Commercial truck owners can and, on occasion, do, save money by in-sourcing their tire dismount and mounting. Improper mounting can cost truck owners in a few different ways: Out of balance tires don’t drive easy and don’t wear well, hot beads unnecessarily deteriorate casing assets, and bad inflation pressure also accelerates tread wear, casing degradation, and wastes fuel and drive-train life.
Whether you retread your truck tires or not, the best thing to do is try and avoid damaging the bead when you take the tire off the wheel. If you do not retread, the tire dealer may refuse to purchase casings that have damaged beads. Some brands of casing do not have a chaffer ply in the bead, and we choose not to repair damage to this make’s beads. For further information contact your salesman or email us at, email@example.com. New bars, tire-soap, and taking small bites can help avoid dismount/mount-related bead damage.
The flanges that the tire bead sits on on the rim should be cleaned with either a rotary wire wheel or a wire brush once a tread-life so that dried built/up bead grease does not generate friction which generates heat which will hasten the hardening of the rubber in the tire’s bead area. Mounting a new retread or steer tire on a dirty wheel is like putting dirty socks on a clean foot at the beginning of the day; by the end of the day, your feet will start to get sore. In the truck tire though, instead of your feet getting sore, the hard-brittle rubber in the bead becomes less pliable and more likely to split and crack.
Truck tires are molded with a beauty ring around the sidewall about 3/8ths of an inch from the wheel. If the distance between this ring and the wheel edge is the same all the way around the wheel, the tire is seated on the wheel straight. Having the tire on the wheel as straight as possible reduces shimmy and vibration and is very important for tires that will be used on the steer axle. To ensure that the tire is straight on the wheel wet all of both beads with a tire-specific mounting lubricant. Chassis grease or diesel fuel are petroleum based and will react with the rubber in the tire and cause damage. It’s also necessary to lay the tire/wheel flat on the ground when starting the air. Failing to seat steer tires straight on the wheel can greatly impact wear-performance and driver comfort.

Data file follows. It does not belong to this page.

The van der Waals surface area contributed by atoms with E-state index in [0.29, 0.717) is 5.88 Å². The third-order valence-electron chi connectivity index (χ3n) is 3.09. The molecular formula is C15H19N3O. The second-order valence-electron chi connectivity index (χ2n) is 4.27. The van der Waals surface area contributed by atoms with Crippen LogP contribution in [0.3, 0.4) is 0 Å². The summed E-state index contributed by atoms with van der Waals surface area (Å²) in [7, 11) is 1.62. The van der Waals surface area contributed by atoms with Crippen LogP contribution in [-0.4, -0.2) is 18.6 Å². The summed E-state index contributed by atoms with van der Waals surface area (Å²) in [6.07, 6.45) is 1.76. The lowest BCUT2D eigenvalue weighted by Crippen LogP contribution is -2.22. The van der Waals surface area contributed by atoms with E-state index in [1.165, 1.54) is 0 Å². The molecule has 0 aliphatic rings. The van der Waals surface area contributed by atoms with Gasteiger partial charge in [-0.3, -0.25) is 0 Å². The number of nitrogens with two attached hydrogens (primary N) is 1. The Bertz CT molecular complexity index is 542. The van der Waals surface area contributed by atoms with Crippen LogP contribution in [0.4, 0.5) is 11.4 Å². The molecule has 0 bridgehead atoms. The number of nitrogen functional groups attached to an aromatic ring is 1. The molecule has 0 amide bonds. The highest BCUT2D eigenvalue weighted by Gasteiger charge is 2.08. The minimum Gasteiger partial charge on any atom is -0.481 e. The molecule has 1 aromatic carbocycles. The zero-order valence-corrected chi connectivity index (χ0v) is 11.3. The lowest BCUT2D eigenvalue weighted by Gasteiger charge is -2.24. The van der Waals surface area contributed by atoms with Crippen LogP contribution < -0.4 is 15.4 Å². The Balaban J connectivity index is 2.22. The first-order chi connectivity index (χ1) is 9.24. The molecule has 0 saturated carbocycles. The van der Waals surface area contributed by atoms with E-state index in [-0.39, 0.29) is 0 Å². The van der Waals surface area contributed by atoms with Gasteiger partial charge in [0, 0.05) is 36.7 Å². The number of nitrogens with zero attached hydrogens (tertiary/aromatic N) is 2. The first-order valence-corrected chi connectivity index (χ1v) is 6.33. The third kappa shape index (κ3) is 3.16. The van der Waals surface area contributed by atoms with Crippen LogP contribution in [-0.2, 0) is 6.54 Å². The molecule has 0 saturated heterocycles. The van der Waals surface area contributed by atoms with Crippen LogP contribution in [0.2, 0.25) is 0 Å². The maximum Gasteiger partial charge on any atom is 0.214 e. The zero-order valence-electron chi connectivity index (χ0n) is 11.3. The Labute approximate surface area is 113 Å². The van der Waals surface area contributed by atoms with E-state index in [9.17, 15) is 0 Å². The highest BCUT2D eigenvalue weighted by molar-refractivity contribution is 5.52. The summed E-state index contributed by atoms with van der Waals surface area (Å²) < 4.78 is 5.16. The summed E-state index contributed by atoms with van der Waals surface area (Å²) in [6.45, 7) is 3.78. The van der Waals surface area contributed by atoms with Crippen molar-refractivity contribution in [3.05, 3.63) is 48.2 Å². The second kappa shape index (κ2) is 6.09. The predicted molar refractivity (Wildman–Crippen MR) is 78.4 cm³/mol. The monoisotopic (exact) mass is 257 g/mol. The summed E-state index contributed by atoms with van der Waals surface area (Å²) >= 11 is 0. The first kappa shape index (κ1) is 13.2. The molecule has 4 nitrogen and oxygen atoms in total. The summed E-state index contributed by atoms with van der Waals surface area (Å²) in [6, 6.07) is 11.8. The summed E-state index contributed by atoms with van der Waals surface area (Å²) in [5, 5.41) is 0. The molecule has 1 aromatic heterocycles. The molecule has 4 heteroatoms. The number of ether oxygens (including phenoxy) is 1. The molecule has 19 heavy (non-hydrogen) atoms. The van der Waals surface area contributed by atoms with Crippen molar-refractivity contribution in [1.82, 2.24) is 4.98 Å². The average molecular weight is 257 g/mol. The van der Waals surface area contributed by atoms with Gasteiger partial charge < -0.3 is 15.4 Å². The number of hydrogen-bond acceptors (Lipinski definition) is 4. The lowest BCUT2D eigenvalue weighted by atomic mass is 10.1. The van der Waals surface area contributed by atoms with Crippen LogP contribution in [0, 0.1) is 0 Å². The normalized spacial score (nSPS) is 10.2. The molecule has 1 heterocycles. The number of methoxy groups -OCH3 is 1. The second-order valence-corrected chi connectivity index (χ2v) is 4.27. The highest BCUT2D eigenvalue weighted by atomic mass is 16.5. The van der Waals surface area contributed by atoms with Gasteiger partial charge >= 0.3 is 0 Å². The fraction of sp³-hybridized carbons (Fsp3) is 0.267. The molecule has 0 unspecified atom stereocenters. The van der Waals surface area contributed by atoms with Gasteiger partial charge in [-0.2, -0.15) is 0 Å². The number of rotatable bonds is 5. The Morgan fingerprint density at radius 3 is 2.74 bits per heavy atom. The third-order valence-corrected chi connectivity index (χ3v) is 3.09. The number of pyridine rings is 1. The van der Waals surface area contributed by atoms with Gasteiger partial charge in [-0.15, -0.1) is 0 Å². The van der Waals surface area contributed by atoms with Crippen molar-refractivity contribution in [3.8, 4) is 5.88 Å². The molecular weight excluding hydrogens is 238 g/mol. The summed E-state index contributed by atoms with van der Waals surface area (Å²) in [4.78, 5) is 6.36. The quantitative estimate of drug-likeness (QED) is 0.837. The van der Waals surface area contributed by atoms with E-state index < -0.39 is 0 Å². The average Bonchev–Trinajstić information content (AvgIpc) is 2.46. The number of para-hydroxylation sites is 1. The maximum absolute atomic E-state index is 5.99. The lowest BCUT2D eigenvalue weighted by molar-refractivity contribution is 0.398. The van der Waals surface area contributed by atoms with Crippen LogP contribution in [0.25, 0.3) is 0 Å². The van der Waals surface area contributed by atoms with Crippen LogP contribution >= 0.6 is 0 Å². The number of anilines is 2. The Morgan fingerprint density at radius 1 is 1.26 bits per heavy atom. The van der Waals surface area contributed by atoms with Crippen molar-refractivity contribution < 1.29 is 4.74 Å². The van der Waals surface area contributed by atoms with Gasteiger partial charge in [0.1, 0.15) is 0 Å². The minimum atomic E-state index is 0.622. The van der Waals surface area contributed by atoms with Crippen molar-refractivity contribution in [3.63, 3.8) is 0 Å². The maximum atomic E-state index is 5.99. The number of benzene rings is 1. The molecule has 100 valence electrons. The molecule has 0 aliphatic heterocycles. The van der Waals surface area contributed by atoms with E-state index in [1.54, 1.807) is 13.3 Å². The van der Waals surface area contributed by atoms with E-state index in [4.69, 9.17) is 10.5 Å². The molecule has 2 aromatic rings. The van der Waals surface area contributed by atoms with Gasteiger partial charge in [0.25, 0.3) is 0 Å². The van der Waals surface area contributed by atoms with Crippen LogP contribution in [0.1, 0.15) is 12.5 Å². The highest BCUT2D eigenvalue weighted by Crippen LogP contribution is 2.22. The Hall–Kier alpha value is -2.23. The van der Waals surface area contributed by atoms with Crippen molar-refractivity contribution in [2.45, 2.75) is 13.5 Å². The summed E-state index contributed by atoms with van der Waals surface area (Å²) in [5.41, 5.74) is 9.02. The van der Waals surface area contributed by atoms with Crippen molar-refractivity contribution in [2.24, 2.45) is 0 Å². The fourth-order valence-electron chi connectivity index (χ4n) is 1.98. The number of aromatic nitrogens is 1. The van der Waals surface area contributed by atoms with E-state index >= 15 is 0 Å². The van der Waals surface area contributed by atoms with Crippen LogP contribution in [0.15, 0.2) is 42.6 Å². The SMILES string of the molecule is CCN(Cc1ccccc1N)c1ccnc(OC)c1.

Another best practice for mounting steer tires is to match the manufacturer’s low point with the valve stem. Manufacturer’s mark the light side of the tire with a painted yellow dot. This is best matched to the valve stem to eliminate vibration and maximize performance.
In addition to cleaning the wheel with each tread-life, the small gasket that seals the valve stem to the wheel in a tubeless tire should be refreshed and changed out. There’s no point in having a flat on your brand new tire because of a part the costs less than pennies.
Lastly, take the time to make sure that the air pressure your tire’s inflated to is exactly right. Always use a tire safety cage or have the tire and wheel bolted to the vehicle. When airing a tire that could have been ran under-inflated for an amount of time, look and listen for popping in the upper sidewall. A zipper will start popping, like popcorn being popped, before an explosive and potentially lethal rush of air will come shooting out of the sidewall of the tire. Get in a habit of not standing in the blast area of a tire as it’s inflating, or in other words, directly beside it. Hose extensions for filling tires with air with remote air gauges and tire cages and other supplies for doing tire work are available from companies like Myers, Borg, and Tech.
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